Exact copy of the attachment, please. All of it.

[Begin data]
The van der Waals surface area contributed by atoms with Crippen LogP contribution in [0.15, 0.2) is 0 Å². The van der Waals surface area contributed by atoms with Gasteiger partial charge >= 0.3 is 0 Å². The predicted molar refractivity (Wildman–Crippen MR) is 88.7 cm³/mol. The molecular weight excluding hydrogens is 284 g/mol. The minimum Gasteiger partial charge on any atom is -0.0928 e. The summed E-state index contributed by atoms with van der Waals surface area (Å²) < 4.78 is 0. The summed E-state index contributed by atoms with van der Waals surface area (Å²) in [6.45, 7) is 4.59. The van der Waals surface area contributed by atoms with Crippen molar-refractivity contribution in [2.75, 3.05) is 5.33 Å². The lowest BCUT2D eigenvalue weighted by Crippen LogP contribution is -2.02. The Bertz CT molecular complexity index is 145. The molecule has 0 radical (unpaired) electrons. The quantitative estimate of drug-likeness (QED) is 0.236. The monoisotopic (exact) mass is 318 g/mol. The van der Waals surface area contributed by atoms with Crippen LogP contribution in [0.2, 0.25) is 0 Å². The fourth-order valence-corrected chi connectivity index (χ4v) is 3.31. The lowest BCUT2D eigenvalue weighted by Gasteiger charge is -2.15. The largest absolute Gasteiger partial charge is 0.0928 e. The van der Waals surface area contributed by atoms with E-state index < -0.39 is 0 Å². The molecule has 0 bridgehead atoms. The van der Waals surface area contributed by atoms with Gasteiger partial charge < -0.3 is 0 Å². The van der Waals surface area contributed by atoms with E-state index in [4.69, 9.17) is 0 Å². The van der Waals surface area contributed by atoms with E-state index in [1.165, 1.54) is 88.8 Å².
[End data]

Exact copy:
The van der Waals surface area contributed by atoms with Crippen LogP contribution in [0.15, 0.2) is 0 Å². The van der Waals surface area contributed by atoms with Gasteiger partial charge >= 0.3 is 0 Å². The predicted molar refractivity (Wildman–Crippen MR) is 88.7 cm³/mol. The molecular weight excluding hydrogens is 284 g/mol. The minimum Gasteiger partial charge on any atom is -0.0928 e. The summed E-state index contributed by atoms with van der Waals surface area (Å²) < 4.78 is 0. The summed E-state index contributed by atoms with van der Waals surface area (Å²) in [6.45, 7) is 4.59. The van der Waals surface area contributed by atoms with Crippen molar-refractivity contribution in [2.75, 3.05) is 5.33 Å². The lowest BCUT2D eigenvalue weighted by Crippen LogP contribution is -2.02. The Bertz CT molecular complexity index is 145. The molecule has 0 radical (unpaired) electrons. The quantitative estimate of drug-likeness (QED) is 0.236. The monoisotopic (exact) mass is 318 g/mol. The van der Waals surface area contributed by atoms with Crippen LogP contribution in [0.2, 0.25) is 0 Å². The fourth-order valence-corrected chi connectivity index (χ4v) is 3.31. The lowest BCUT2D eigenvalue weighted by Gasteiger charge is -2.15. The largest absolute Gasteiger partial charge is 0.0928 e. The van der Waals surface area contributed by atoms with E-state index < -0.39 is 0 Å². The molecule has 0 bridgehead atoms. The van der Waals surface area contributed by atoms with Gasteiger partial charge < -0.3 is 0 Å². The van der Waals surface area contributed by atoms with E-state index in [4.69, 9.17) is 0 Å². The van der Waals surface area contributed by atoms with E-state index in [1.165, 1.54) is 88.8 Å².